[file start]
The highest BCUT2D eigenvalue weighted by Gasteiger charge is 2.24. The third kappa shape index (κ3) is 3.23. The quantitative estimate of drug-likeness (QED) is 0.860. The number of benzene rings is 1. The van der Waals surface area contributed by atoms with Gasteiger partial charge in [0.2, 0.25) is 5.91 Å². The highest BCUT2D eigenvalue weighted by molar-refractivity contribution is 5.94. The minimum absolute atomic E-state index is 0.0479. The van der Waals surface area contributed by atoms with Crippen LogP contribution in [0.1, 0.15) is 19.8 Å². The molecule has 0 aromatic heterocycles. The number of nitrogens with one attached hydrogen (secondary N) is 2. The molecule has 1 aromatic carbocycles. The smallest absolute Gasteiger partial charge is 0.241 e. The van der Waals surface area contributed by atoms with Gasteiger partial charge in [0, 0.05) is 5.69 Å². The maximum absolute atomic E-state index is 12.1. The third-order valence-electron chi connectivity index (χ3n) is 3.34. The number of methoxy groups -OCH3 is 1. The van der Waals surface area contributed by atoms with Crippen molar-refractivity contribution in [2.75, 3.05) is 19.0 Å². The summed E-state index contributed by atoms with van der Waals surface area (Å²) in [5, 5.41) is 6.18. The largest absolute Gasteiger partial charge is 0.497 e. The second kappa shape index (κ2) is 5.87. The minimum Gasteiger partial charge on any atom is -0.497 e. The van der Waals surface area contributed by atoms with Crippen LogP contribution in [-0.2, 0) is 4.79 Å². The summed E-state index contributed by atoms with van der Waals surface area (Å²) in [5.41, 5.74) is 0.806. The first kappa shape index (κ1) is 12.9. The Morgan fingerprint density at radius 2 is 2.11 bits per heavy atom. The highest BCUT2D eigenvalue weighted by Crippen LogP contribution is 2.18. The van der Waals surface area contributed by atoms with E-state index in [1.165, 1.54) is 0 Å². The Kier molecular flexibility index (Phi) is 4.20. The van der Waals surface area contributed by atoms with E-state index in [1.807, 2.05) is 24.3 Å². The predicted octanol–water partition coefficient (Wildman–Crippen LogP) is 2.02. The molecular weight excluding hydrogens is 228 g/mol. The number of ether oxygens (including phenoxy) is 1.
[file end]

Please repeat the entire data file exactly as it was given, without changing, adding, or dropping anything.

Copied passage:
The highest BCUT2D eigenvalue weighted by Gasteiger charge is 2.24. The third kappa shape index (κ3) is 3.23. The quantitative estimate of drug-likeness (QED) is 0.860. The number of benzene rings is 1. The van der Waals surface area contributed by atoms with Gasteiger partial charge in [0.2, 0.25) is 5.91 Å². The highest BCUT2D eigenvalue weighted by molar-refractivity contribution is 5.94. The minimum absolute atomic E-state index is 0.0479. The van der Waals surface area contributed by atoms with Crippen LogP contribution in [0.1, 0.15) is 19.8 Å². The molecule has 0 aromatic heterocycles. The number of nitrogens with one attached hydrogen (secondary N) is 2. The molecule has 1 aromatic carbocycles. The smallest absolute Gasteiger partial charge is 0.241 e. The van der Waals surface area contributed by atoms with Gasteiger partial charge in [0, 0.05) is 5.69 Å². The maximum absolute atomic E-state index is 12.1. The third-order valence-electron chi connectivity index (χ3n) is 3.34. The number of methoxy groups -OCH3 is 1. The van der Waals surface area contributed by atoms with Crippen molar-refractivity contribution in [2.75, 3.05) is 19.0 Å². The summed E-state index contributed by atoms with van der Waals surface area (Å²) in [5, 5.41) is 6.18. The largest absolute Gasteiger partial charge is 0.497 e. The second kappa shape index (κ2) is 5.87. The minimum Gasteiger partial charge on any atom is -0.497 e. The van der Waals surface area contributed by atoms with Crippen LogP contribution in [-0.2, 0) is 4.79 Å². The summed E-state index contributed by atoms with van der Waals surface area (Å²) in [5.41, 5.74) is 0.806. The first kappa shape index (κ1) is 12.9. The Morgan fingerprint density at radius 2 is 2.11 bits per heavy atom. The highest BCUT2D eigenvalue weighted by Crippen LogP contribution is 2.18. The van der Waals surface area contributed by atoms with E-state index in [1.165, 1.54) is 0 Å². The Kier molecular flexibility index (Phi) is 4.20. The van der Waals surface area contributed by atoms with E-state index in [1.807, 2.05) is 24.3 Å². The predicted octanol–water partition coefficient (Wildman–Crippen LogP) is 2.02. The molecular weight excluding hydrogens is 228 g/mol. The number of ether oxygens (including phenoxy) is 1.